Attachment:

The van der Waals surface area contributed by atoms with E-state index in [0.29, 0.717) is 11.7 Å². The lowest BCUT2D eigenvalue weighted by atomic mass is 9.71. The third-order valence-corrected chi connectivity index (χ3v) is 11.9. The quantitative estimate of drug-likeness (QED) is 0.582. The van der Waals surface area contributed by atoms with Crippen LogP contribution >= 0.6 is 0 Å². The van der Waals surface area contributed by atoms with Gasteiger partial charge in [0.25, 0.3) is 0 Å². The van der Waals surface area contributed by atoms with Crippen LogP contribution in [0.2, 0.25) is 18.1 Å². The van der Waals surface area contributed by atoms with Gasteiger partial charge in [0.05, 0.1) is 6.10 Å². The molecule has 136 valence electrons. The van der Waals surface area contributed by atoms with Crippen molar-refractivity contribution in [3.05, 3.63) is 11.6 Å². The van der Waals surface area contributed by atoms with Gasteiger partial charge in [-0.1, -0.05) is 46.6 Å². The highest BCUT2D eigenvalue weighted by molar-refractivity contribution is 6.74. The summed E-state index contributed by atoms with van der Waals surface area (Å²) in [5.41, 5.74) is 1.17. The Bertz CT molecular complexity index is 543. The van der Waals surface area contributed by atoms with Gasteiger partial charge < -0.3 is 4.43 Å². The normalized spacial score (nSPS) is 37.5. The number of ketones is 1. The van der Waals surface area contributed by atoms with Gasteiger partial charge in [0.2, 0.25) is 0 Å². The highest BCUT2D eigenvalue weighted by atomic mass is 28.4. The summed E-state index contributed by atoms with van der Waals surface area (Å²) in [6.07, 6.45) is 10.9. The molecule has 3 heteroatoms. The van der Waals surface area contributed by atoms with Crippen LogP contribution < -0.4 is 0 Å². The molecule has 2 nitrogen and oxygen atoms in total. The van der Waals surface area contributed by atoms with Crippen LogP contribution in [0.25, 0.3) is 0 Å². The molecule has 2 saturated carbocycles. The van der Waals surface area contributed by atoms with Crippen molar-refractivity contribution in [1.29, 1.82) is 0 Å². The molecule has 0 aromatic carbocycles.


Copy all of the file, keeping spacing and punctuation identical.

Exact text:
The van der Waals surface area contributed by atoms with E-state index in [0.29, 0.717) is 11.7 Å². The lowest BCUT2D eigenvalue weighted by atomic mass is 9.71. The third-order valence-corrected chi connectivity index (χ3v) is 11.9. The quantitative estimate of drug-likeness (QED) is 0.582. The van der Waals surface area contributed by atoms with Crippen LogP contribution >= 0.6 is 0 Å². The van der Waals surface area contributed by atoms with Gasteiger partial charge in [0.25, 0.3) is 0 Å². The van der Waals surface area contributed by atoms with Crippen LogP contribution in [0.2, 0.25) is 18.1 Å². The van der Waals surface area contributed by atoms with Gasteiger partial charge in [0.05, 0.1) is 6.10 Å². The molecule has 136 valence electrons. The van der Waals surface area contributed by atoms with Crippen molar-refractivity contribution in [3.05, 3.63) is 11.6 Å². The van der Waals surface area contributed by atoms with Gasteiger partial charge in [-0.1, -0.05) is 46.6 Å². The highest BCUT2D eigenvalue weighted by molar-refractivity contribution is 6.74. The summed E-state index contributed by atoms with van der Waals surface area (Å²) in [5.41, 5.74) is 1.17. The Bertz CT molecular complexity index is 543. The van der Waals surface area contributed by atoms with Gasteiger partial charge < -0.3 is 4.43 Å². The normalized spacial score (nSPS) is 37.5. The number of ketones is 1. The van der Waals surface area contributed by atoms with Gasteiger partial charge in [0.2, 0.25) is 0 Å². The highest BCUT2D eigenvalue weighted by atomic mass is 28.4. The summed E-state index contributed by atoms with van der Waals surface area (Å²) in [6.07, 6.45) is 10.9. The molecule has 3 heteroatoms. The van der Waals surface area contributed by atoms with Crippen LogP contribution < -0.4 is 0 Å². The molecule has 2 nitrogen and oxygen atoms in total. The van der Waals surface area contributed by atoms with Crippen LogP contribution in [0.25, 0.3) is 0 Å². The molecule has 2 saturated carbocycles. The van der Waals surface area contributed by atoms with Crippen molar-refractivity contribution in [1.29, 1.82) is 0 Å². The molecule has 0 aromatic carbocycles.